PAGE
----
Tuesday, February 18, 2020

Jesus Wants Me for a Sunbeam

Jesus Wants Me for a Sunbeam, adapted by Steve Rodgers from the novella by Peter Goldsworthy.  A Riverside National Theatre of Parramatta production presented by Belvoir, at Belvoir Street Upstairs, February 6 – March 8, 2020.

Reviewed by Frank McKone
February 16

Director – Darren Yap; Set and Costume Designer – Emma Vine; Lighting and AV Designer – Verity Hampson; Composer and Sound Designer – Max Lambert and Sean Peter.

Cast (alphabetical)
Valerie Bader (Grandma / Dr Eve), Emma Jackson (Linda), Mark Lee (Grandpa / Priest), Liam Nunan (Ben), Grace Truman (Wol), Matthew Whittet (Rick)


Though I am used to being emotionally stirred by theatre, this presentation of a controversial story as a live performance disturbs me. 

When reading a fiction, I can set myself at arm’s length, pause to consider the author’s intention, and decide whether or not to read any further.  In the theatre, as the father’s intention to kill himself and his 12-year-old daughter at some point of his choosing when it seemed that her leukaemia could not be stopped from killing her, I could not stop being taken beyond an unacceptable conclusion.

Though some people may simply consider this to be a ‘sad’ story of a father willing to sacrifice himself in the name of ‘love’ for his daughter – by keeping her company right through until the end – this motivation (in a fictional character, remember) is warped in the extreme.  This father justifies committing suicide, and murder.

Perhaps Peter Goldsworthy’s intention was to open up the reader’s thinking about this family’s twisted faith, apparently acceptable to the fictional priest.  Perhaps it was meant to be enlightening about the nature of a God who can kill a child.  Perhaps voluntary euthanasia was the issue in Goldsworthy’s mind – except that Wol (fictional again, don’t forget) was too young to be legally responsible, and Rick was certainly not terminally ill – nor of sound mind.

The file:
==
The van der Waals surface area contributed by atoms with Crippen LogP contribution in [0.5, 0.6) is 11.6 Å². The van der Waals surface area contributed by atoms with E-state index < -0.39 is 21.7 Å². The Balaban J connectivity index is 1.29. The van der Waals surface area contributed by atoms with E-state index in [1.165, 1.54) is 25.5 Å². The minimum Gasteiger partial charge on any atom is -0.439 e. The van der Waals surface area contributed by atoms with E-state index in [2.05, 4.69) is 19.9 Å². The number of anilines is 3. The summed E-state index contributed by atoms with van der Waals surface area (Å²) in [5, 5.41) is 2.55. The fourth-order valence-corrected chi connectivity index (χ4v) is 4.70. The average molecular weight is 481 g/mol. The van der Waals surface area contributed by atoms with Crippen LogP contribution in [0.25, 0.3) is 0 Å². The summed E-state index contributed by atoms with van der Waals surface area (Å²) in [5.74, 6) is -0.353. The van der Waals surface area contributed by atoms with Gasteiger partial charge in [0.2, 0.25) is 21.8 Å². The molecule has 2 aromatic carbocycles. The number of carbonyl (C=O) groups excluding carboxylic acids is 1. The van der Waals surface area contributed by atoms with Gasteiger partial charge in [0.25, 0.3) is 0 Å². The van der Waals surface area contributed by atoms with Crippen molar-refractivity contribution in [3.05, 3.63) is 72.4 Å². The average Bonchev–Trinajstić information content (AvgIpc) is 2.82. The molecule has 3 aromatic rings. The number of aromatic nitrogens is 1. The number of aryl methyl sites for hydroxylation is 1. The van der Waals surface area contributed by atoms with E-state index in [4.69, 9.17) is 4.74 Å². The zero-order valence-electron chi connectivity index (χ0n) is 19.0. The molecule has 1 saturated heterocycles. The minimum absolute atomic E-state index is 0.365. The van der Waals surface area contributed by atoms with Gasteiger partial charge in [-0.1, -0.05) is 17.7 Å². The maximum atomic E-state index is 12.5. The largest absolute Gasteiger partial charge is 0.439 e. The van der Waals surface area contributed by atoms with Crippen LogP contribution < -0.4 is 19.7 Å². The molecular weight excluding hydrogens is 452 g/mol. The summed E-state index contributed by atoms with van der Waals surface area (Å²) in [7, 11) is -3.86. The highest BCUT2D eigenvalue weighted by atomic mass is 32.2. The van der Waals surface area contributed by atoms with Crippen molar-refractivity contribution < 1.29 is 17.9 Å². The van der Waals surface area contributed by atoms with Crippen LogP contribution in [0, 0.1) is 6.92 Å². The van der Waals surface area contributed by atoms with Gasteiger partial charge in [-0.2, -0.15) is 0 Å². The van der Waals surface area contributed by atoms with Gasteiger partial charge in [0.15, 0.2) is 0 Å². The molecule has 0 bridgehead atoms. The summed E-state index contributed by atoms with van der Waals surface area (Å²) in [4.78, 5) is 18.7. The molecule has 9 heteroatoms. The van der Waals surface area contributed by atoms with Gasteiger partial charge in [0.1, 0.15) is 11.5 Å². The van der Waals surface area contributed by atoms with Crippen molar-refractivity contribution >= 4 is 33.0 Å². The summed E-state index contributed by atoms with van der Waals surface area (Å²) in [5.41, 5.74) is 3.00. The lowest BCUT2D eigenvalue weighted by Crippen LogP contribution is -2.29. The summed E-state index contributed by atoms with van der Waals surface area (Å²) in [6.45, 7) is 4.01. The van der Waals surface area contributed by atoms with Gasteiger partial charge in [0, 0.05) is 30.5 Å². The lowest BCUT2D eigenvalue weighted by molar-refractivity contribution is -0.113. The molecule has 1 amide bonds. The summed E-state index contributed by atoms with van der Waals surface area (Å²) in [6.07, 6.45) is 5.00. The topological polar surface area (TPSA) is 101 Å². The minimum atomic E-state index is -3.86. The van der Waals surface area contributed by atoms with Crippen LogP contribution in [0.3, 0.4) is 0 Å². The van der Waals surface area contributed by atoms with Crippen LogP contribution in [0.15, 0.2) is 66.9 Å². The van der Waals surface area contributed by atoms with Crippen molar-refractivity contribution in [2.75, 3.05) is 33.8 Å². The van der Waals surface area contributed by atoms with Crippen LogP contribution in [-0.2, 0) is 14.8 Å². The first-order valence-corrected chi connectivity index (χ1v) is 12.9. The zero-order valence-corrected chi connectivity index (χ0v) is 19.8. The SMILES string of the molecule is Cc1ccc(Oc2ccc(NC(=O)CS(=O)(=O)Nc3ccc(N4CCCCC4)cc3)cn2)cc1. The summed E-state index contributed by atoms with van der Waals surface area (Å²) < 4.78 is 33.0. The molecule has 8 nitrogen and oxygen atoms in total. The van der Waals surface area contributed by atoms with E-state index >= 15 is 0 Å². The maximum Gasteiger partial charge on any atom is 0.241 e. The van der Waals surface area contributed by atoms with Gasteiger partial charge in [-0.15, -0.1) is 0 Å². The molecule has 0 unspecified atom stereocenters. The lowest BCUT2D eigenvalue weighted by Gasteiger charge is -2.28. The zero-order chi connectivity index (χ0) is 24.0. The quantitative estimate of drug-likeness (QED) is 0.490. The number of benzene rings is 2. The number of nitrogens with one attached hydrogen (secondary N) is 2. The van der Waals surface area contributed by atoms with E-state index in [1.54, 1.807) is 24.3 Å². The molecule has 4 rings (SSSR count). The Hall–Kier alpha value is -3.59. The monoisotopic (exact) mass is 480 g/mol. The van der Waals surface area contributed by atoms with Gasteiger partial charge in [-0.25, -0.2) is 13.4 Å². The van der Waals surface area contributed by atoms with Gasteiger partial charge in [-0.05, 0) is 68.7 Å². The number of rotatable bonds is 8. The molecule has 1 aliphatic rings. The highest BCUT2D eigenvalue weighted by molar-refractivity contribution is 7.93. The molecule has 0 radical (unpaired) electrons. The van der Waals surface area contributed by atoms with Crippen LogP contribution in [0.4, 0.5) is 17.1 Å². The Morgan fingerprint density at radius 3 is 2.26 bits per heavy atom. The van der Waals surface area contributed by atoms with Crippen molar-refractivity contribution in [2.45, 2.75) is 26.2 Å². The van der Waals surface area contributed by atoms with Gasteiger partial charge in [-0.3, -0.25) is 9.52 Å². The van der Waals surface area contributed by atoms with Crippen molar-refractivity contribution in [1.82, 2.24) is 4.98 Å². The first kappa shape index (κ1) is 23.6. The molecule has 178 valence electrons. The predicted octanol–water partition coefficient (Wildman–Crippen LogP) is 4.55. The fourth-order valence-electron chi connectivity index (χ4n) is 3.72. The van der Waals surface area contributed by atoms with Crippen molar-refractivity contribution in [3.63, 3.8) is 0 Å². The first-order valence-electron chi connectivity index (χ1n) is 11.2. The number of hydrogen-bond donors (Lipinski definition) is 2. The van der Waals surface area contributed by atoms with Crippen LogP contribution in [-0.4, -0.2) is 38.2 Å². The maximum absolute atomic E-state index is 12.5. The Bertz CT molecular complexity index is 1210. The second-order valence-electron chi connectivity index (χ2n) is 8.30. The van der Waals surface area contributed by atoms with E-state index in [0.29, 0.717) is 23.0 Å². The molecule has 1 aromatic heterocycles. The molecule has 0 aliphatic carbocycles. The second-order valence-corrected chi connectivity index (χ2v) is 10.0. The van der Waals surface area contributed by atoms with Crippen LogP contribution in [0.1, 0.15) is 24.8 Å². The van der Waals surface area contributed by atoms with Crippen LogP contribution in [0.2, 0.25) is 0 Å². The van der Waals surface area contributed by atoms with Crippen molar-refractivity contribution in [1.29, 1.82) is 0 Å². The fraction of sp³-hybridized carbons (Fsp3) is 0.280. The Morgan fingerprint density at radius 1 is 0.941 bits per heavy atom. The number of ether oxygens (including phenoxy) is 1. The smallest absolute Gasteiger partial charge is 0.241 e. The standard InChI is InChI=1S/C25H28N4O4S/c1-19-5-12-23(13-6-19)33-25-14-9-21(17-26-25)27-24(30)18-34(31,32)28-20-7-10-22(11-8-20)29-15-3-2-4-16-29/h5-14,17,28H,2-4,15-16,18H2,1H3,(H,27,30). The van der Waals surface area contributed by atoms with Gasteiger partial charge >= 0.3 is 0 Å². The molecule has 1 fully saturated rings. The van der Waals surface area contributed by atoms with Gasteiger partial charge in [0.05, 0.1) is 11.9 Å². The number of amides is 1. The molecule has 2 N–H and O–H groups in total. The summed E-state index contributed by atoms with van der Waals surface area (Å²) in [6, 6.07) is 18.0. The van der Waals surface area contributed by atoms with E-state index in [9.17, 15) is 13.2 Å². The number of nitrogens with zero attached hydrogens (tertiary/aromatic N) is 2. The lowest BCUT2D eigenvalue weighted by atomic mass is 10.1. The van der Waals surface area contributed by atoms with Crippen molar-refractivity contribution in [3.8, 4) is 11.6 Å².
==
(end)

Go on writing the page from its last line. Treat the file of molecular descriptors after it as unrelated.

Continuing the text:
Perhaps, as I thought the title of the work meant, the novella and the play would be taking a severely critical view of religious belief which, for example, can lead Catholic priests to refuse to report confessions of child abuse, and protect their confreres from criminal charges.  That God is certainly not Love – and Rick’s ‘love’ makes him think that he is God.

The adaptation for the stage, unfortunately, is not clear in its intention.  The style is essentially naturalistic, except for an occasional speech from the father which seems to be aimed directly at the audience.  If the whole play had been presented in this out-to-us form then perhaps I could have stood mentally back enough to see the story as simply being about issues.  But the apparent realism of the interactions between characters, particularly between Linda and her mother and the treating doctor, and the understandable sullenness in Ben’s responses, made the play awful to watch.  So then the ending, when his mother reminds Ben, now four years older, of how his father carried out injecting his daughter and himself, as if this was a normal – in fact loving – thing to do, was just sickening.

I didn’t feel sad.  If anything, it made me feel angry that Rick had left his wife and son with no support after the unavoidable death of her young daughter and his younger sister. 

So, on reflection, I think if Goldsworthy intended to make Rick a heroic loving father, then that was a serious error of judgement on Goldsworthy’s part.  Reviews (at, for example,  https://www.goodreads.com/en/book/show/615999.Jesus_Wants_Me_For_a_Sunbeam )
range from “This may be the worst book I have had the misfortune to encounter. One of the most utterly hideous, contrived and disingenuous novels I have ever read.” to “I nearly shed a tear at the end of this novella, not because I was sad that the father and daughter were dying, but that the father was spinning the biggest lie - that they would be together in death.” [because] “A rejection of God and Jesus would result in them not being together and his ultimate suicide was really for nothing.”

One said simply, “A very good read. I read it at one sitting.”

Be warned, then, that you will see a well-designed and very well performed show; but be prepared for what you might shed a tear for.

Set design by Emma Vine
Jesus Wants Me for a Sunbeamby Peter Goldsworthy
Riverside National Theatre of Parramatta
presented at Belvoir 2020
Photo: M McKone